“We have decided to only allow our staff on farm,” owner Brittney Miller says. “You don’t know if visitors have yard birds or not, and the risk is too high right now.”
Since December 2014, the outbreak has extended to 179 farms in 15 states, including Missouri and Arkansas. There is no vaccine for the disease, so the only way to control its spread is to kill sick and healthy birds wherever it’s detected: According to the USDA, more than 40 million birds have been destroyed since the epidemic began.
“It is a catastrophe,” one of the federal government’s cleanup contractors last week told NPR.
While the depletion of the laying hen supply hasn’t yet resulted in an egg price spike at the supermarket, the Washington Post recently reported that the liquid eggs used by large food manufacturers now cost twice as much as they did in late April.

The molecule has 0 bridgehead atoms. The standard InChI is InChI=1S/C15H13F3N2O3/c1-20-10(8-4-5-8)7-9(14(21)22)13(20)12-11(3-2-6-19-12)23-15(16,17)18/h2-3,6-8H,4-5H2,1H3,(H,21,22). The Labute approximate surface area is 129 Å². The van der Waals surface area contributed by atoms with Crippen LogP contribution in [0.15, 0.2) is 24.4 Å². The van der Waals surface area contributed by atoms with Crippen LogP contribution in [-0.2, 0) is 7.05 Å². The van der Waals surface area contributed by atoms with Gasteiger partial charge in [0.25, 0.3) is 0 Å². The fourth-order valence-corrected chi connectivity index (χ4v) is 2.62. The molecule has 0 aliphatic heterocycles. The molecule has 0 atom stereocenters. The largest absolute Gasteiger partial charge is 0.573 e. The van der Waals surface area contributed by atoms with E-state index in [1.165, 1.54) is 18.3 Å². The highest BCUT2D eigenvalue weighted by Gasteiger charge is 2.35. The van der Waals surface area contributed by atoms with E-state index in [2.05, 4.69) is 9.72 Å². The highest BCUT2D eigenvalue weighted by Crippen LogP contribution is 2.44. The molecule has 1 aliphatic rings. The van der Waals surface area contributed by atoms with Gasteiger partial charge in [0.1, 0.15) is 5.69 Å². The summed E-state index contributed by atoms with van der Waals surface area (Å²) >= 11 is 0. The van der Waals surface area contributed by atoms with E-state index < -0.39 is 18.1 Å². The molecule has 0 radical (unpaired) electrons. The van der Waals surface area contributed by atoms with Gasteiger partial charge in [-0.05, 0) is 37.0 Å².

Manchester Farms, a familiar name from local restaurant menus, dates back 40 years. It annually harvests about four million Pharaoh quail, many of which end up at highly-regarded restaurants from New York City to San Francisco. The farm also sells quail eggs.
Because the current strain of avian flu is so easily spread, the USDA is advising poultry producers to shield their flocks from exposure to wild and migratory birds. “Our quail are raised in large barns to protect them from predators, disease and less than desirable weather patterns,” Miller points out.
Still, she allows that everyone in the industry is concerned.
“What started in the northwest that is now affected by the Mississippi flyover for wild birds is moving too close to home for us in South Carolina,” she says. Alluding to the flu’s inability to survive in high heat, she adds: “We all hope summer will naturally cause the end of this situation.”